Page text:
The Importance of Making a Will
- AuthorOlivia Rocks
A Will is a legal document prepared to decide how you would like your estate, i.e. all of your assets including money, property and possessions, to be distributed after your death.
If you do not have a valid Will at the date of your death your estate will be distributed in accordance with the rules of intestacy. This could mean that your estate is not shared out in the way that you would have liked. For example, unmarried partners do not inherit under the intestacy rules. By making a Will you are able to name beneficiaries and ensure that no loved ones miss out, but also that your estate does not go to someone that you do not wish to benefit.
One of the main reasons people choose to make a Will is to save time, money and stress for their loved ones at what is already an upsetting time. Your Will sets out exactly what you would like to happen to your estate and who you would like to deal with it, i.e. who you have appointed as executors. Your executors may be family or friends, or could be a professional such as solicitors. Your Will can include instructions regarding your funeral to provide your executors with some guidance on your wishes.
In your Will you are also able to leave specific gifts such as cash legacies or specific items or property. These can be to individuals or organisations. This may be particularly important if, for example, you own a property in your sole name and live at the property with your unmarried partner and step-children. If you do not have a Will in place, they may lose their family home as they would not automatically be beneficiaries of your estate. Your Will can also make provision for who you would like to appoint as a guardian for any children you may have. If you do not have a Will, the decision would be made by the Court. You can also include instructions regarding who you would like to care for any pets that you may own at the date of your death.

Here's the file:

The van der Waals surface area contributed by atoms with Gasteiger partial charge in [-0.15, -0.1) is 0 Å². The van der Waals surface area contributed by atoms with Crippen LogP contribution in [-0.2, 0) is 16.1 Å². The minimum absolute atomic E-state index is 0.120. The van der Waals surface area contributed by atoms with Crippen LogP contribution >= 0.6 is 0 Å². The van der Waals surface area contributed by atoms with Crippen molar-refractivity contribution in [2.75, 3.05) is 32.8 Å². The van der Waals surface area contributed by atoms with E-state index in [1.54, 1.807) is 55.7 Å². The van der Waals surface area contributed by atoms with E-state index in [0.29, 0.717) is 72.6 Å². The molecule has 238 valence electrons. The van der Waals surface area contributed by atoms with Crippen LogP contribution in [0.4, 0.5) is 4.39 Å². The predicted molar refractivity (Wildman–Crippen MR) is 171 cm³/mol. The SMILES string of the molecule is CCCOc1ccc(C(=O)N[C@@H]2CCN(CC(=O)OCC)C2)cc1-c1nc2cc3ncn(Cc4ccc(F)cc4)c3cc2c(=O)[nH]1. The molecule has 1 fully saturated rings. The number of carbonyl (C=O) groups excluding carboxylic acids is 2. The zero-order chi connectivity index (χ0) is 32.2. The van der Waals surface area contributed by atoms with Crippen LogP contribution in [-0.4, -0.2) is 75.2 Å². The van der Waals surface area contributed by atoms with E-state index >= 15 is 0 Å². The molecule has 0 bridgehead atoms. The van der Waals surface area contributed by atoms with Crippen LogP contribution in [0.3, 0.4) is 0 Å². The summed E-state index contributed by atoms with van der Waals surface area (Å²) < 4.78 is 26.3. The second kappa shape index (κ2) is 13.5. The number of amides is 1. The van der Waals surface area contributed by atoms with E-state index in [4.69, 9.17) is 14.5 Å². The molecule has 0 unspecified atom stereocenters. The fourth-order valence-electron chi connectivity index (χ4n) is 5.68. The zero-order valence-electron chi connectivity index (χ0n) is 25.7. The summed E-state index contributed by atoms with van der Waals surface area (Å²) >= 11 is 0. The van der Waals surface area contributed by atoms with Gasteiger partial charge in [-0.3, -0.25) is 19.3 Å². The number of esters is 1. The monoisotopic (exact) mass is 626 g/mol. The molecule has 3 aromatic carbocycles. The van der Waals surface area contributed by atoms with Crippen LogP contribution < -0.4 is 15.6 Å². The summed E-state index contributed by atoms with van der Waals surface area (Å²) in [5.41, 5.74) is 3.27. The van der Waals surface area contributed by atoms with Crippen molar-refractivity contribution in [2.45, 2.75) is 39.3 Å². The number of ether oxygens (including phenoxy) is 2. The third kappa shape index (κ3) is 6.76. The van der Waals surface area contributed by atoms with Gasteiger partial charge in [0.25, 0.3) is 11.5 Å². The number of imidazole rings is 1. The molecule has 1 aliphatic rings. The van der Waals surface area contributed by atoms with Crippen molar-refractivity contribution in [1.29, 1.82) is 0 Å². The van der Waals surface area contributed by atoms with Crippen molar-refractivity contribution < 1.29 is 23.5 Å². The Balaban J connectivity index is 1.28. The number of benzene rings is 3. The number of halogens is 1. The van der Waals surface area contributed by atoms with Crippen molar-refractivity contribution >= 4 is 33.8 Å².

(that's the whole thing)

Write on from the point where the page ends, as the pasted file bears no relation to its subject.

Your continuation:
By instructing a solicitor to prepare your Will they will also consider any inheritance tax implications. They may be able to suggest a particular way of drafting your Will to reduce the amount of inheritance tax payable and therefore potentially increase the amount ultimately received by your beneficiaries. The solicitor will also consider whether there are any ways to structure your Will that could benefit particular beneficiaries. For example, it may not be in the best interests of a beneficiary to receive a lump sum of money and therefore a discretionary trust may be considered. In this instance the money would be held by the trustees named in the Will and could be distributed to beneficiaries as and when necessary.
It is important to note that you are only able to make a Will if you have the requisite mental capacity. Many people intend to make a Will but do not get around to it. It is possible for your Will to be somewhat future-proofed by including back up provisions should something happen to your initial beneficiaries. However you can choose to update your Will at any time should your circumstances change and we would recommend reviewing your Will at least every couple of years. Should you wish to book an appointment to speak about putting a Will in place please do not hesitate to contact your local office.
If you need legal advice for any Wills, Trusts & Probate matter please contact our specialist team.